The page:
In my Holistic Leadership competency model, being transparent is one of the nine characteristics that is critical to successful leadership and successful organizations. Holistic leaders are open, honest, direct, and forthright in the way they act and communicate. This doesn’t mean they are indiscriminate with the timing or the information that is shared. Rather, they understand when people are being impacted by certain situations and they willingly share the information that matters at the appropriate time. These leaders communicate clearly in a direct and honest fashion, which earns respect from colleagues.

But is transparency always a good thing?

It is a fair question to ask. Surely everyone isn’t always on a need-to-know basis. How does the leader know when and how to be transparent? Such decisions require the leader to:

1) Take time to reflect on the implications of transparency, and of withholding information;

2) Talk with trusted confidants or other colleagues who can share honest feedback and advice;

3) Display courage in meetings with other decision-makers by speaking up when the decision or the communication plan doesn’t seem right.

Of these three, I would actually list the last one as the most important, and in some ways the most difficult. Courage is not only critical to making good decisions about transparency, but also to the initial decision itself. Leaders must ask themselves: Is the decision the right thing to do? And when we communicate this news, can we do so with honesty and integrity, knowing we made our best decision?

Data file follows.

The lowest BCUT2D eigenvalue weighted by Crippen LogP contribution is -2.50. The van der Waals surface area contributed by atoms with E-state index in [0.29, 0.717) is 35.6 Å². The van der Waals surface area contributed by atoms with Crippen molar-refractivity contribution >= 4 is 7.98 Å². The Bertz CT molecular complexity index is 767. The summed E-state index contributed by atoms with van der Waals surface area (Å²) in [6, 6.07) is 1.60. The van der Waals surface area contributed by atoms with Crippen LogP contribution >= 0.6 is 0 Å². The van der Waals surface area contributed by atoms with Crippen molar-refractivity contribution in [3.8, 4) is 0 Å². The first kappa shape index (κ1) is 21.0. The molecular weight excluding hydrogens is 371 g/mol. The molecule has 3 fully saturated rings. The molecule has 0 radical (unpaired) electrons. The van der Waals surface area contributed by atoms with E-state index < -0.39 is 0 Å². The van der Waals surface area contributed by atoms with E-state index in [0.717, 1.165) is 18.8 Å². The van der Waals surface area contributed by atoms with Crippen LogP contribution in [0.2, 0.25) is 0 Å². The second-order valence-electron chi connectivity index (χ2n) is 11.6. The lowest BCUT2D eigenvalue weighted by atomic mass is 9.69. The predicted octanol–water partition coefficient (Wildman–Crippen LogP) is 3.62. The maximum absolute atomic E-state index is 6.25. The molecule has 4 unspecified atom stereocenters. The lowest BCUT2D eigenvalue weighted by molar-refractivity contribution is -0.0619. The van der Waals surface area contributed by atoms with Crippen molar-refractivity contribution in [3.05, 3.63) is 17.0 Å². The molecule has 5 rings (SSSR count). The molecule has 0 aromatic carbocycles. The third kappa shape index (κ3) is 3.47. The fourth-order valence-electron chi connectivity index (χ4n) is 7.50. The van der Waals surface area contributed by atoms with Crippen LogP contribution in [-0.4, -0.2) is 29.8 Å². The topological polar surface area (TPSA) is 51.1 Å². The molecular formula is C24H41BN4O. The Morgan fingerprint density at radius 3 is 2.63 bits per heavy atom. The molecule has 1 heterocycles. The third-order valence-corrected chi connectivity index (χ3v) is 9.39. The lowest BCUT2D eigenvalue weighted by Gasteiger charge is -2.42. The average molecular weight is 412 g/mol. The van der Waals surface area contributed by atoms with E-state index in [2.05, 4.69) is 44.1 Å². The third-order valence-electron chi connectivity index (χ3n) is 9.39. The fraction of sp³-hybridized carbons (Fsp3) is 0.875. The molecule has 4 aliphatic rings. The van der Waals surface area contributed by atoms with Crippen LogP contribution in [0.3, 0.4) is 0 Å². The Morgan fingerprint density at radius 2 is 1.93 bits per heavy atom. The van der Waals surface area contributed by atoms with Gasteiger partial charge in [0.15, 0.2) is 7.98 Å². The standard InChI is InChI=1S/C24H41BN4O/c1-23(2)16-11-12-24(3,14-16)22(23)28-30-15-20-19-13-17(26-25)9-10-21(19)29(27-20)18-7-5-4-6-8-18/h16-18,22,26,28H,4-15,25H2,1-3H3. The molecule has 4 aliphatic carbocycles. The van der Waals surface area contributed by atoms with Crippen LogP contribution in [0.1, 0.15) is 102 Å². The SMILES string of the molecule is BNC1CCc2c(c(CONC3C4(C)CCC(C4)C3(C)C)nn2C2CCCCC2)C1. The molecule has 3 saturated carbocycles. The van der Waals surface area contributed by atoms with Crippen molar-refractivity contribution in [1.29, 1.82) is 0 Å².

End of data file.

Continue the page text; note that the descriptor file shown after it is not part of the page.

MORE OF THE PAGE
To do what is truly right, there is a sequence, place and time for transparency, so that it does not create unnecessary misunderstandings or pre-empt the elements of a good communication plan.

Going back to my opening story, I hope that St. Joseph’s College will somehow recover from their current financial crisis. I look back fondly on my four years at the institution. I found it to be an exceptional and unique educational experience that prepared me well for my career and my life. I love their motto, “Involved for Life,” which is truly what they teach and encourage in their graduates. If there is an opportunity to take the college into the future, people will expect the leaders to be vigilant about communicating with the transparency that was missing in recent years.